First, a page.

Secure the border. When it comes to immigration, that's the only thing the Republicans say they'll do if you give them complete control of Pennsylvania Avenue next year. Secure the border.
But have you ever heard any of them provide a working definition of what a secured boarder would look like? Or how we would know whether we had a secured border? I'd be very surprised if anyone reading this could honestly say "Yes."
Well, there's a reason for that: They don't really mean it. They repeat the phrase "Secure the boarder" over and over again, because they know it's what their xenophobic, race-baited audience wants to hear. But, from a practical policy standpoint, those words are bones to which no meat will ever be attached. And for two very simple reasons.
First, that most unpleasant of subjects (unless you happen to have a lot of it): money. The United States immigration system is the only part of the Federal government that pays for itself with user fees. And those fees, currently, are obscenely high, which has a lot to do with why we have the current mess we have: we have a system very few people can afford to use. If fees were raised to the level at which it might be theoretically possible to have a near-totally secured border, we wouldn't need to have an immigration system at all, because almost no one would find it to be affordable.
And my phrase "near-totally" begs the question: even if money were no object, would it even be possible to have a completely secured border--a border so tight it would look like it had been designed by the Ziploc bag people? In a word, no. Of course, Donald Trump would disagree with me. He loves to amuse his highly susceptible audience with the idea that he's going to convince the people of Mexico to build a giant wall between their county and the U.S. AND make them pay 100% of the cost. Of course, he never explains why the people of Mexico would want to do such a thing, because (of course) they don't.
And many of them don't, of course, because they both want and need to come here. And we need them, whether we want to admit it or not. Just ask the farmers of Pennsylvania, or of any other state for that matter. That's why they will always find a way to come here. Build a wall, and they'll dig a tunnel. Plug the tunnel, and they'll hire a boat. Blockade the ports, and they'll charter a plane. Flood the airports with police, and they'll pack themselves inside of tractor-trailers. Stop all of the tractor-trailers ... well, by then, you'll have bankrupted the nation looking for people we should be welcoming with open arms.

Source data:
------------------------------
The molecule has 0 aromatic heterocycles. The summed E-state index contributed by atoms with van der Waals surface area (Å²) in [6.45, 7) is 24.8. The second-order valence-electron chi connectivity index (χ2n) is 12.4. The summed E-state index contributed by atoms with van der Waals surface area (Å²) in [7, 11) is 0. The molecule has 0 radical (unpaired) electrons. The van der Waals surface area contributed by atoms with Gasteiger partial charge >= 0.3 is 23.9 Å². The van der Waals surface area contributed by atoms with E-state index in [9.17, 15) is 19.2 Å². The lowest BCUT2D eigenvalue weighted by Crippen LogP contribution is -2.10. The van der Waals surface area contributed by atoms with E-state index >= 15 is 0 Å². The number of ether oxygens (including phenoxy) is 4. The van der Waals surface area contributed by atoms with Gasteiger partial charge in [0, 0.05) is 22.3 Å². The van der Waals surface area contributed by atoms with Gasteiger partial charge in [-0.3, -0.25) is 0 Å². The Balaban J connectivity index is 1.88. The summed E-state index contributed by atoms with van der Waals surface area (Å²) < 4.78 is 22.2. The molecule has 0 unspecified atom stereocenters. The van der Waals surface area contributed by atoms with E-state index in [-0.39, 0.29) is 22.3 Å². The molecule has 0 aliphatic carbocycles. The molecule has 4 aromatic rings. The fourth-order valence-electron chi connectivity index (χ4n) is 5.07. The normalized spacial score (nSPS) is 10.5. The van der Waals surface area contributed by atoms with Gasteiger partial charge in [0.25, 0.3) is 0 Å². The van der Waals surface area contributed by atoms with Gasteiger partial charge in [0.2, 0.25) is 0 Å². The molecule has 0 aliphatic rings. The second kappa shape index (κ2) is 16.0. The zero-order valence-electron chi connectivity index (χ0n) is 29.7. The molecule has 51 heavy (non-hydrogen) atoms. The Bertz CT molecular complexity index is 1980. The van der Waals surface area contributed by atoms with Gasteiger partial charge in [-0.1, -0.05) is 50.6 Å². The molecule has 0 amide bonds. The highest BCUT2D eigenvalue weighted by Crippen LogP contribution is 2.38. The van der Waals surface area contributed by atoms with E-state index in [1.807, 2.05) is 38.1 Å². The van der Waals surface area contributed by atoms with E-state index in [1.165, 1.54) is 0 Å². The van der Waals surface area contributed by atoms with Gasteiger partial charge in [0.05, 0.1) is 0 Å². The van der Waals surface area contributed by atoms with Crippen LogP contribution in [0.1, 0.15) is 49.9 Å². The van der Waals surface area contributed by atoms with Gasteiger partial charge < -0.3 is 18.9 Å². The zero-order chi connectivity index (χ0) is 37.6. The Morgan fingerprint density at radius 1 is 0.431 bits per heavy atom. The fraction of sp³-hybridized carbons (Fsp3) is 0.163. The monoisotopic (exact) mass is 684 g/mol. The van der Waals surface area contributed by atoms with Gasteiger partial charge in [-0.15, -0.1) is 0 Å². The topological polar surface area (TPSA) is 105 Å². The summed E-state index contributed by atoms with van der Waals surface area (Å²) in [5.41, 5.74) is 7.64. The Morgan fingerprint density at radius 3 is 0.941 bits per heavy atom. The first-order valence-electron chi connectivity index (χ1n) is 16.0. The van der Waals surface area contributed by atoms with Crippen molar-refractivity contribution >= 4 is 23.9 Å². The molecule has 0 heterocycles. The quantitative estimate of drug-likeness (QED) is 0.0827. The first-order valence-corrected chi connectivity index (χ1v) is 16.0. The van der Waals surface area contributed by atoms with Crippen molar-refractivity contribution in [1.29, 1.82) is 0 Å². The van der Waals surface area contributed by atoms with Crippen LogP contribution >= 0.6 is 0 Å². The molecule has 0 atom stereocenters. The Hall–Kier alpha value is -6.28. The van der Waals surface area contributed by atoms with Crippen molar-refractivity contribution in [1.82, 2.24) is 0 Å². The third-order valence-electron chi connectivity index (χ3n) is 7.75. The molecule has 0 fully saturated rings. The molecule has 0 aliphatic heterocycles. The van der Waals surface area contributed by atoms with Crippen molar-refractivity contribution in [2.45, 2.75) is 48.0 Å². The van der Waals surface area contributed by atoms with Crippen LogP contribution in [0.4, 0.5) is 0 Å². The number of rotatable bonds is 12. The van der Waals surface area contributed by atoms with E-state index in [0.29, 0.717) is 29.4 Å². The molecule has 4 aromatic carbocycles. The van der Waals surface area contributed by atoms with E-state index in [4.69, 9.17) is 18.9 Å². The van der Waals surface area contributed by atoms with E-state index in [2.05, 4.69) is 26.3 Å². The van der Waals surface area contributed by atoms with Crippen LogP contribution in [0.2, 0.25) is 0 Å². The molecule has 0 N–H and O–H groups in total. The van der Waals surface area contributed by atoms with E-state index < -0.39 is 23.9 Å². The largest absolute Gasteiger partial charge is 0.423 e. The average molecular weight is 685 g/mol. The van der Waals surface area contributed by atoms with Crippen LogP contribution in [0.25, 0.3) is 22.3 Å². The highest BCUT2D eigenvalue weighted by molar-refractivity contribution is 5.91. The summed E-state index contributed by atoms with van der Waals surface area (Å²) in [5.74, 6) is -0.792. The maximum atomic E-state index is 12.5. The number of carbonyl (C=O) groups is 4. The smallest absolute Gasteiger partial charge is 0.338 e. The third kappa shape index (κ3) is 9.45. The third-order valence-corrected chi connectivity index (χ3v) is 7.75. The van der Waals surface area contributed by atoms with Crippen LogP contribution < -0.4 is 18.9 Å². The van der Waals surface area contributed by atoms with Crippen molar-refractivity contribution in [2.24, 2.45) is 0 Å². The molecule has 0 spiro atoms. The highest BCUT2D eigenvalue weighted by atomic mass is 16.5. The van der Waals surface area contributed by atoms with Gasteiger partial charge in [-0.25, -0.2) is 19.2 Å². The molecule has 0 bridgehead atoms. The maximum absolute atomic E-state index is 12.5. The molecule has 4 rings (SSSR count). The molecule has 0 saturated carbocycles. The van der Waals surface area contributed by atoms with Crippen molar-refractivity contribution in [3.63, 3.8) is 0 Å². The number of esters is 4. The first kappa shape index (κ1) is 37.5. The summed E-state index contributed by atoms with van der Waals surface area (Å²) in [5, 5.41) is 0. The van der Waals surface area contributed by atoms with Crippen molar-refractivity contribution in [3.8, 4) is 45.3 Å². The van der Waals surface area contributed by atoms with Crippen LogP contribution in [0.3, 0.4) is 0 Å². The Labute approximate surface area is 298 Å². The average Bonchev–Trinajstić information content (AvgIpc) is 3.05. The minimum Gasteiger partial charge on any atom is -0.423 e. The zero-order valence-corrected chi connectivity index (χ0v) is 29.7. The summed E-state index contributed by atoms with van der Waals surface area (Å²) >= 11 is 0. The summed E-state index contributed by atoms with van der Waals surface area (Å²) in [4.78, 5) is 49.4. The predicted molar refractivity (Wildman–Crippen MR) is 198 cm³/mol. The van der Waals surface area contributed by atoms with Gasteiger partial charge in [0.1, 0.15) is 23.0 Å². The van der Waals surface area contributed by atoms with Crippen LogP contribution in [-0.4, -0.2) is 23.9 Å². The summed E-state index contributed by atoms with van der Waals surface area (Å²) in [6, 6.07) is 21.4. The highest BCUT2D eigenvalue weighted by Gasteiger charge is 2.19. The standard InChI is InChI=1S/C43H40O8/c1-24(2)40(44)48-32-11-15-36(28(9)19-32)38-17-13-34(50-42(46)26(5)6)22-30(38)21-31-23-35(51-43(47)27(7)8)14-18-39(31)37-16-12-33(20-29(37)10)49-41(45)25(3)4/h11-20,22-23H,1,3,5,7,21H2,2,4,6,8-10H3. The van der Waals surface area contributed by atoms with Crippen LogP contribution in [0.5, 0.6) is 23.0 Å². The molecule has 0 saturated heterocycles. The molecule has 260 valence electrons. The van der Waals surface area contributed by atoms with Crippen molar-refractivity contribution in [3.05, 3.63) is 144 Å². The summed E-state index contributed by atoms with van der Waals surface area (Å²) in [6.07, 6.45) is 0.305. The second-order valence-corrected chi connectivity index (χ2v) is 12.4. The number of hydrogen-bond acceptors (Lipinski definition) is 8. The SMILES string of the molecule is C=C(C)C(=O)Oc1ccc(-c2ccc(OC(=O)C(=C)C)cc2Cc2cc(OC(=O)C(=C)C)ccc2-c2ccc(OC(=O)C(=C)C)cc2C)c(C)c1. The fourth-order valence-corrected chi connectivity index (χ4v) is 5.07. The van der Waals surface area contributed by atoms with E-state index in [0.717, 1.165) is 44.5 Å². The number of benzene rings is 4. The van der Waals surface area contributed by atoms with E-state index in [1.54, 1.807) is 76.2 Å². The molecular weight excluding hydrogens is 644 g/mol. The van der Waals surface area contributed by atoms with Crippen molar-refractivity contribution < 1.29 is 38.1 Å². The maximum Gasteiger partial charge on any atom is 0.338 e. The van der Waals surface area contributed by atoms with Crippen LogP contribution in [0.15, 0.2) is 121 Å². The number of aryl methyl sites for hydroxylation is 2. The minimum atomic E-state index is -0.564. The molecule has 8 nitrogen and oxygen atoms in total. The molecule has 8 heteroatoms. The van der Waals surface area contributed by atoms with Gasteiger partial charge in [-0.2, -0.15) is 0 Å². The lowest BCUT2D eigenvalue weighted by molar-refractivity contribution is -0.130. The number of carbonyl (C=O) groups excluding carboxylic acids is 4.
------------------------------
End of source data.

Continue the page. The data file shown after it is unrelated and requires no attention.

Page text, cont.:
Especially since they'll be here anyway. Because we need them, and they need us. And that's never going to change. Because that's how America was created, and how it continues to be re-created, over and over again.
None of this is meant to obscure the need for a secure border. The truth is that the border currently is already a great deal more secure than most people realize. And if you want to talk in practical terms about practical steps to make it more secure, fine, so long as your words include numbers, especially the cost of taking those steps. If you want to stipulate that those numeric goals must be reached before steps are taken to increase visa numbers, or aid the undocumented, fine. Back in 2013, the U.S. Senate passed a comprehensive immigration bill designed to address all of those goals. It was systematically destroyed by the Republican House of Representatives and the conservative pundocracy, because both understood that passage would have cost them a political issue, and an avenue to more political power.
And that is why today's Republican presidential candidates don't want to be any more specific about immigration than the phrase "secure the border." Because they don't care about the border, or immigrants, or their voters, or the nation. The one thing they care about, truly, madly, deeply, is power. And they see endless exploitation of the immigration issue as the best way to keep and expand that power.
What does it mean to "secure the border"? Don't expect the Republicans to answer that question for you, GOP voters. They're too busy using the issue to manipulate you. And you're too satisfied with bumper-sticker answers to call them on it.